Jeff Neal

  • Shutdown for a year? Imagine that…

    Should you be worried about a shutdown that lasts all of 2019, and perhaps even into 2020?

  • Shutdown winners and losers

    The truth is that shutdowns are bad, no one wins, and everyone loses. The sooner it is over the better off we will all be.

  • Best Places to Work: What the Partnership’s new rankings tell us

    Having political and career leaders engage with the workforce in a constructive and respectful manner is not a Democrat/Republican issue. It is a matter of leadership and should be treated that way.

  • Presidents and the federal workforce

    The recent passing of former President George H.W. Bush prompted a lot of discussion about Bush and his experience in government before his presidency. “41,” as he came to be known, came from a background in the executive branch.

  • What are the ‘grand challenges’ in public administration? Make your voice heard

    We often complain about problems in government, or problems we believe government can solve, but do not always see a way to go beyond complaining and get started on making a difference.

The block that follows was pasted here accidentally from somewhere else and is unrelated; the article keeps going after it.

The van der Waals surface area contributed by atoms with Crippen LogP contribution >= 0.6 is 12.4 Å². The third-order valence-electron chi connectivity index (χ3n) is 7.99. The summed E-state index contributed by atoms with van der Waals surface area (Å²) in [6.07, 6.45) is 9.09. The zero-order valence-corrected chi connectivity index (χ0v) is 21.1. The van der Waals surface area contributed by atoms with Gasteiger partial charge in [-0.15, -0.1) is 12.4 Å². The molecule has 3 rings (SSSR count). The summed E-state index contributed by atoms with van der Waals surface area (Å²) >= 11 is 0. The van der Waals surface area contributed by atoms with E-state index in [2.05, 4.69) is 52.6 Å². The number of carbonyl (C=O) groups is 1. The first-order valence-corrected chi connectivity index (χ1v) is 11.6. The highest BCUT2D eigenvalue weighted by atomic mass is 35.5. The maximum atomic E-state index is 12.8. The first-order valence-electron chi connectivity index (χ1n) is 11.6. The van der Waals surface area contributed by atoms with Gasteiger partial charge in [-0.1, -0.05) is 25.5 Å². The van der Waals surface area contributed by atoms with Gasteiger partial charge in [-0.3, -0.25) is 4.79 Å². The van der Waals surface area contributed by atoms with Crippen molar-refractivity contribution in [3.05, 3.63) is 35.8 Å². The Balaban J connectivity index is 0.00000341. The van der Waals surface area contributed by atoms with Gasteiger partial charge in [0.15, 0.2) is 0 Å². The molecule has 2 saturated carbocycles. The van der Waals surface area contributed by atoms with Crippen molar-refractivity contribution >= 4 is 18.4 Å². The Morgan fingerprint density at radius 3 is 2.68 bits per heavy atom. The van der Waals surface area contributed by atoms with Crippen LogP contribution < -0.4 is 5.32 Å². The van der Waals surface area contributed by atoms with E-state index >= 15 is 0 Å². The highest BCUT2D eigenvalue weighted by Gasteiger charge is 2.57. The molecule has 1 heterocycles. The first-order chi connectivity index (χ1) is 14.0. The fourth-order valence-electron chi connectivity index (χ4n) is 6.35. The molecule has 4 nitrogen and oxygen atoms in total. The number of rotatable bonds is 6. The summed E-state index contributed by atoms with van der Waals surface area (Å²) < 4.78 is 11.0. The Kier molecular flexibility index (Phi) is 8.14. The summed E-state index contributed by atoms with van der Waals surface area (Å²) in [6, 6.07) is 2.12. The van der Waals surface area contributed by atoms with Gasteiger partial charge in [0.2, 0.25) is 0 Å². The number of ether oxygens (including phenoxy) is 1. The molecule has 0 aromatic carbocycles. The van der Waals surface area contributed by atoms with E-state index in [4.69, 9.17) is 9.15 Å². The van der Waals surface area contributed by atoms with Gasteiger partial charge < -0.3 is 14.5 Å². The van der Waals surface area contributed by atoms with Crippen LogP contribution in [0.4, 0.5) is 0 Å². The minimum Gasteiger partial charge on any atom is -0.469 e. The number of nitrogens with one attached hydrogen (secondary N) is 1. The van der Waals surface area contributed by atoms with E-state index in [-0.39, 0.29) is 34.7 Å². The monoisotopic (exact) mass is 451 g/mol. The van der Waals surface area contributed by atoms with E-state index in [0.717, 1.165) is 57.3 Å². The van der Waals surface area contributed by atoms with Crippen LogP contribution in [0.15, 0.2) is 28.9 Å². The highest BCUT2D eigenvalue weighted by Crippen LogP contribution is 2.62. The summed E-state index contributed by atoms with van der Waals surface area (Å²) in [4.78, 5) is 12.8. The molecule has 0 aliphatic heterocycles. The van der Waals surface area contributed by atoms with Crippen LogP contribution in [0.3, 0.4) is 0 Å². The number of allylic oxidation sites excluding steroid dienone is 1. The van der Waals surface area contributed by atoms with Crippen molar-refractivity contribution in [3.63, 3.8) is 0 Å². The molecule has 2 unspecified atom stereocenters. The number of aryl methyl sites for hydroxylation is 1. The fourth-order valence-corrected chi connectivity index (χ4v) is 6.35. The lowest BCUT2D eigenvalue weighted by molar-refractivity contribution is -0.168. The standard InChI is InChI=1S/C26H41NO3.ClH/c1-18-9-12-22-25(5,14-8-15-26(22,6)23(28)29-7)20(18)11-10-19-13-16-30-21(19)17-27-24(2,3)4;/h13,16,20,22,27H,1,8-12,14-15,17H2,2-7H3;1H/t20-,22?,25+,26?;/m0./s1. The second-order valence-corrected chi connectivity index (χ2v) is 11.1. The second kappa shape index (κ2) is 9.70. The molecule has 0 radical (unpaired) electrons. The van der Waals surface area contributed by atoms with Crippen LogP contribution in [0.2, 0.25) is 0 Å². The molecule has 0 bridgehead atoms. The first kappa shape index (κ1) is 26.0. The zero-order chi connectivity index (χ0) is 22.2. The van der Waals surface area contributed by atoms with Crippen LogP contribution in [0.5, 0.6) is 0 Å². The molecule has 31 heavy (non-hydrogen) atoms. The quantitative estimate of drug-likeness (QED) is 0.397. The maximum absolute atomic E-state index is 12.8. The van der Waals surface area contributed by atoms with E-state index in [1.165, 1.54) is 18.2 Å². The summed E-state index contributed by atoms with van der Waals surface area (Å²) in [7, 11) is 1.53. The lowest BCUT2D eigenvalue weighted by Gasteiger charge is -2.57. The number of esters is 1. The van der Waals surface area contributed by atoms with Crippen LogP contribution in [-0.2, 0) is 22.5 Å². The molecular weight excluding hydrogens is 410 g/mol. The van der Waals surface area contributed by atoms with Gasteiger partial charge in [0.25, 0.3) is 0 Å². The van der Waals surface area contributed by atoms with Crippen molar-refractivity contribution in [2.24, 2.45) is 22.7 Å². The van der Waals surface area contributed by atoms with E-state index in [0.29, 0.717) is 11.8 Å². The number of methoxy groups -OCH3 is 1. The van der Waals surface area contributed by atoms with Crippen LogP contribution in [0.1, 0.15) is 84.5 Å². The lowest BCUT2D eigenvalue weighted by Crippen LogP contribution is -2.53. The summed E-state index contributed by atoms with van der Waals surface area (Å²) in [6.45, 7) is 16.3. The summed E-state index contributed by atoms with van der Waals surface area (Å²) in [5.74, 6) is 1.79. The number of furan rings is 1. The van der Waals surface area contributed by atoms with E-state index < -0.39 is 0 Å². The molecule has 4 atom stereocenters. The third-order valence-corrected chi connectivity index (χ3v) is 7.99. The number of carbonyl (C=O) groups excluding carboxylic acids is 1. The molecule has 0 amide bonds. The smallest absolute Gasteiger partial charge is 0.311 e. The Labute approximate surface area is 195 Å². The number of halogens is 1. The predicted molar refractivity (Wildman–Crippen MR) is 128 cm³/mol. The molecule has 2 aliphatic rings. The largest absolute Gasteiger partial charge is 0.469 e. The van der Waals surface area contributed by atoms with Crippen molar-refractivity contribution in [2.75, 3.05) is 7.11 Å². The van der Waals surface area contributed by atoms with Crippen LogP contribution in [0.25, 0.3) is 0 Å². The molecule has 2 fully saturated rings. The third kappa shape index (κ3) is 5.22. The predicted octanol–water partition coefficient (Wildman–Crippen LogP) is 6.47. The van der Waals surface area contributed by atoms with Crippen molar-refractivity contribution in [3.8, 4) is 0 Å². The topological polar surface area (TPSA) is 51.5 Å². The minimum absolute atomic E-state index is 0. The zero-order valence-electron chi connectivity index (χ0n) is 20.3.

• OPM can help agencies with performance evaluation, but agency isn’t the problem

    A recent GAO report concluded that employees believe agencies are doing reasonably well on four of OPM’s Five Phases of Performance Management, with improvement needed on rewarding.

  • Some young veterans need more from government

    If the administration took time to think about veteran hiring in a more holistic way, it could offer some veterans who have traditionally struggled to find good jobs an opportunity to build a career in a stable job with good pay and benefits.

  • What happens next with OPM?

    The administration’s proposal to revamp OPM would not be the death-knell of the Civil Service. In fact, Commentator Jeff Neal said let’s try the approach. If it doesn’t work, it’s up to Congress to fix it.

  • Will artificial intelligence replace many federal workers?

    The reality of artificial intelligence and how it will affect the federal workforce may not be as scary as some people might think.

  • HR — The $5 billion question

    At many agencies, HR is one of those overhead services that can consume a surprising amount of money. It’s also a place where managers can find cost savings.